Later businesses on the dam produced wooden doors and the wooden parts of windows, broom handles, shovels, pulp and by the 1890s paper. In the 1860s and 1870s, Kingsbury says, Ira Daggett Sturgis (Nov. 20, 1814 – Dec. 28, 1891)) and associates owned two steam mills and a water mill on the dam’s east end, plus timber land, creating “the largest lumbering enterprise ever conducted on the Kennebec river.”

(Sturgis, who will reappear in this series, married Rebecca Russell Goodenow [1815-1894] on Oct. 3, 1836. She is memorialized in one of the nine Tiffany windows in Augusta’s South Parish Congregational Church, built in 1865. Web information suggests the window was provided by their daughter, Sarah Elizabeth Sturgis Haynes, and probably installed between 1895 and 1910.)

The dam as rebuilt in 1870 stood until it was removed on July 1, 1999. The Edwards Manu­facturing Company acquired it in 1882 (hence the 20th-century name Edwards Dam). Hundreds of employees produced textiles at machines powered by water wheels until electricity was introduced in 1913. Textile production ended in the early 1980s; after 1984, the dam generated electricity.

In Vassalboro, much of the bank of the Kennebec slopes steeply to the river, limiting riverside development, although various industries grew along tributaries. For example, Ira Sturgis rebuilt earlier sawmills on Seven-Mile Brook and used the lumber in his factory, which was also on the stream. Other water-powered industries were sited along the banks almost to Webber Pond. Kingsbury says Sturgis’s factory produced doors, windows and boxes, including the first orange and lemon boxes exported from Maine.

In the 1860s, Kingsbury says, John D. Lang had a steam-powered sawmill, previously water-powered, on the Lang farm (later owned by well-known Hereford breeder Hall C. Burleigh). The farm is on the section of old Route 202 named Dunham Road.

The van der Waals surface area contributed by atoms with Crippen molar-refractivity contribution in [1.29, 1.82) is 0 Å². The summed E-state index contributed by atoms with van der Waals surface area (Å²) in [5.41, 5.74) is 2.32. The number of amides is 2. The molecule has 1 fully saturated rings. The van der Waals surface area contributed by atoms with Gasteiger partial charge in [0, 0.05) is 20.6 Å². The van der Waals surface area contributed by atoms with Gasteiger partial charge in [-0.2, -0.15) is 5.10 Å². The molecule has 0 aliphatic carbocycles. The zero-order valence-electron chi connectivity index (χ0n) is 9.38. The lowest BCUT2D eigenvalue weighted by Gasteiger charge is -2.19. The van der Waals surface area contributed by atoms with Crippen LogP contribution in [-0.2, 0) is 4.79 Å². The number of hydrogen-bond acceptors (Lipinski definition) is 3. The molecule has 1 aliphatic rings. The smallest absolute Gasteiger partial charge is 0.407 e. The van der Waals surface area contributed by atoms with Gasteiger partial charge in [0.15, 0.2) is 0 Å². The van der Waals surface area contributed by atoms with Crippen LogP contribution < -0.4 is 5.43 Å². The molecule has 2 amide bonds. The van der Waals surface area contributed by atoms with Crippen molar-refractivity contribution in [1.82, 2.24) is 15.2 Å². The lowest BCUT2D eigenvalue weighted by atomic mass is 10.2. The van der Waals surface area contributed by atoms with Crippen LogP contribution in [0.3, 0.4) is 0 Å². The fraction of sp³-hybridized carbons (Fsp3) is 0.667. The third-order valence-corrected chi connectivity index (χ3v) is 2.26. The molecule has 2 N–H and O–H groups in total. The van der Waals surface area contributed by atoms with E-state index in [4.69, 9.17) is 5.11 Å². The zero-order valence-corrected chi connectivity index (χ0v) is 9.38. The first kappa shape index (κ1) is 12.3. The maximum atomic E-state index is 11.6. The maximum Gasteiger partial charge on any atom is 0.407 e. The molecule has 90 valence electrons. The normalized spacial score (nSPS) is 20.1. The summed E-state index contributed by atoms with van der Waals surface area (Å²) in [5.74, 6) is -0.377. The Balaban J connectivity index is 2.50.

Farther north, Getchell’s Corner was a significant village in the 1800s, with a post office, a hotel and various industries. Kingsbury mentions an early sawmill owned by John Getchell, succeeded by a tannery owned by Prince Hopkins and Jacob Southwick that operated between 1816 and 1865, on a brook near the Kennebec.

Sidney, on the east bank of the Kennebec, across from and originally part of Vassalboro, had its share of sawmills, gristmills, tanneries and other water-powered industries in the late 18th and first half of the 19th centuries, but Kingsbury lists them all on brooks, none on the Kennebec itself. Alice Hammond, in her History of Sidney Maine 1792-1992, surmises that the river was too powerful to be controlled for use by early mills.

Waterville and Winslow were one town until Waterville was separated in 1802. The earliest mills in Waterville were built along Messalonskee Stream, because its flow was easier to control than the Kennebec’s.

Kingsbury has a long list of dams and manufactories on the stream, including sawmills and gristmills, a carding and clothing mill that became a shingle mill around 1832, an iron company (plows, later stoves), a paper mill, multiple wood-based businesses including a factory that made wooden shanks for shoes, a match factory(1858-1890), a carpet factory, woolen mills and a tannery.

On the Kennebec, Nehemiah Getchell and his son-in-law Asa Redington from Vassalboro built the first dam, from the west shore to Rock Island, in 1792. The site is south of the present downtown and the highway bridge to Winslow. Kingsbury says water-powered sawmills, gristmills and other businesses made that area Waterville’s business center until well into the 20th century.

One of the mills described in both Kingsbury and the Centennial History of Waterville was built in the 1940s by William and Daniel Moor, the same Moors who built ships in Waterville (see The Town Line, April 30). Four stories high, the building housed sawmills, a shovel factory, a plaster mill, a feed mill and storage areas. The July 15, 1849, fire destroyed the entire complex. The Moors rebuilt, and were burned out again in another major fire in 1859.